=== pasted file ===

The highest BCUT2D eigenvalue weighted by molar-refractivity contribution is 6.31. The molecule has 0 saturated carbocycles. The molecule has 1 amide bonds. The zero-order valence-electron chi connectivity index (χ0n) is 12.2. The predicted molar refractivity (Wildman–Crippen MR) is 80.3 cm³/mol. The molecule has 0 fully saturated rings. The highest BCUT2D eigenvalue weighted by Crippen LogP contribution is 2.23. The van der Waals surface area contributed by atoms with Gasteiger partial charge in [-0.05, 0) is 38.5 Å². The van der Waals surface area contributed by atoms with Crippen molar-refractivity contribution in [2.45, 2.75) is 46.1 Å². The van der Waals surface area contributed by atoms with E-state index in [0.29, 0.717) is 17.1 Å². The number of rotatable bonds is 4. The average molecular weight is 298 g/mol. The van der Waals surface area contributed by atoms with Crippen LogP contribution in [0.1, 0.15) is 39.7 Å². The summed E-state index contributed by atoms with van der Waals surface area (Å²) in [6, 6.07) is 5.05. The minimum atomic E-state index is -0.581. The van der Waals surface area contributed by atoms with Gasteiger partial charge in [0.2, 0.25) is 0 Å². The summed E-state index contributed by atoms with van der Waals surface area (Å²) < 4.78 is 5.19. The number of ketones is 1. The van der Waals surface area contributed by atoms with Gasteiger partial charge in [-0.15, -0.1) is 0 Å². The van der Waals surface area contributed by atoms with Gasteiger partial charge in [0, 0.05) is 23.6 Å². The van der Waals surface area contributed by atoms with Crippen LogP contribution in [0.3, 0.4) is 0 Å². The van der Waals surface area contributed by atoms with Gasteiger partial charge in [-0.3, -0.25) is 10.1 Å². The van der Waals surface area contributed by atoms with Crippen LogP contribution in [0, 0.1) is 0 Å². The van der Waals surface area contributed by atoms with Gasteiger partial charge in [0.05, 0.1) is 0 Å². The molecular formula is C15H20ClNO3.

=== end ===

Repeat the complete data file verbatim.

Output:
The highest BCUT2D eigenvalue weighted by molar-refractivity contribution is 6.31. The molecule has 0 saturated carbocycles. The molecule has 1 amide bonds. The zero-order valence-electron chi connectivity index (χ0n) is 12.2. The predicted molar refractivity (Wildman–Crippen MR) is 80.3 cm³/mol. The molecule has 0 fully saturated rings. The highest BCUT2D eigenvalue weighted by Crippen LogP contribution is 2.23. The van der Waals surface area contributed by atoms with Gasteiger partial charge in [-0.05, 0) is 38.5 Å². The van der Waals surface area contributed by atoms with Crippen molar-refractivity contribution in [2.45, 2.75) is 46.1 Å². The van der Waals surface area contributed by atoms with E-state index in [0.29, 0.717) is 17.1 Å². The number of rotatable bonds is 4. The average molecular weight is 298 g/mol. The van der Waals surface area contributed by atoms with Crippen LogP contribution in [0.1, 0.15) is 39.7 Å². The summed E-state index contributed by atoms with van der Waals surface area (Å²) in [6, 6.07) is 5.05. The minimum atomic E-state index is -0.581. The van der Waals surface area contributed by atoms with Gasteiger partial charge in [0.2, 0.25) is 0 Å². The summed E-state index contributed by atoms with van der Waals surface area (Å²) < 4.78 is 5.19. The number of ketones is 1. The van der Waals surface area contributed by atoms with Gasteiger partial charge in [-0.15, -0.1) is 0 Å². The van der Waals surface area contributed by atoms with Gasteiger partial charge in [0, 0.05) is 23.6 Å². The van der Waals surface area contributed by atoms with Crippen LogP contribution in [0.3, 0.4) is 0 Å². The van der Waals surface area contributed by atoms with Gasteiger partial charge in [-0.3, -0.25) is 10.1 Å². The van der Waals surface area contributed by atoms with Crippen LogP contribution in [0, 0.1) is 0 Å². The van der Waals surface area contributed by atoms with Gasteiger partial charge in [0.05, 0.1) is 0 Å². The molecular formula is C15H20ClNO3.